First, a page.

The biggest suspense: As everything gets worse for everyone, will this consummate director's outraged worldview afford anyone any pity? At first you'll seethe — then your heart will ache.
    • 81 Metascore
    • 90 Alan Scherstuhl
    A simple, solid, deeply affecting film.
    • 73 Metascore
    • 90 Alan Scherstuhl
    Forget its generic title, its breakup setup, and its indie-standard Brooklyn walk-and-talks: Writer/director Desiree Akhavan's Appropriate Behavior is the freshest comedy of life and love in the city since Obvious Child.
    • 66 Metascore
    • 90 Alan Scherstuhl
    Vital and vigorous even when its characters feel scraped of vigor/vitality, Philippe Garrel's latest finds boho Parisians facing the ends of marriages, affairs, and the feasibility of bohemian existence itself.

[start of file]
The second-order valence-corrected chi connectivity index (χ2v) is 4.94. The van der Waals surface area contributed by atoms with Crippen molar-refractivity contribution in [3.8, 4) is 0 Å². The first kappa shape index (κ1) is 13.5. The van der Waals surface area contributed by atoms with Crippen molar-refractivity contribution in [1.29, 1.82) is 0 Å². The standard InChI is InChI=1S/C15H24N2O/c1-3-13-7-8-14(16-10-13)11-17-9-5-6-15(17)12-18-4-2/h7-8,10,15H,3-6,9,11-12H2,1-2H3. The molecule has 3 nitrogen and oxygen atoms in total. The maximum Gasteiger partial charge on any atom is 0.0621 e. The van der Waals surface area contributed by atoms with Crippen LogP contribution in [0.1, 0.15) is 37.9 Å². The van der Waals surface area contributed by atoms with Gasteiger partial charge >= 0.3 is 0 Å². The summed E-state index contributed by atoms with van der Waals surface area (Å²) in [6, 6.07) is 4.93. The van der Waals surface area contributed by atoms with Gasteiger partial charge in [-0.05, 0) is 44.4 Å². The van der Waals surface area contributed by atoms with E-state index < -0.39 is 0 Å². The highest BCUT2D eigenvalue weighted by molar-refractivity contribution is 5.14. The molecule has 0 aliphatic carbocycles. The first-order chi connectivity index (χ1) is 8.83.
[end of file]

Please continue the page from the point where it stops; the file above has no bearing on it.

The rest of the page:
• 65 Metascore
    • 90 Alan Scherstuhl
    We Are Mari Pepa is a sweaty, urgent, beautifully honest bliss out.
    • 82 Metascore
    • 90 Alan Scherstuhl
    Director James Ponsoldt gives us long, loose, single-shot courtship scenes, each a marvel of staging and performance.
    • 65 Metascore
    • 90 Alan Scherstuhl
    The directors plant a camera in front of Roth and get him talking. To smooth over edits, they show us book covers and old photos—Roth was dashing, charming, a little dangerous, one of his college friends tells us, but she doesn't need to say it. It's manifest, and it's still true. The film is especially recommended to anyone who thinks they hate him.
    • 68 Metascore
    • 90 Alan Scherstuhl
    Schimberg, in this debut, demonstrates rare assuredness in shooting and staging scenes, coaxing unexpected but true-feeling flourishes from his cast of mostly amateurs blessed with extraordinary faces.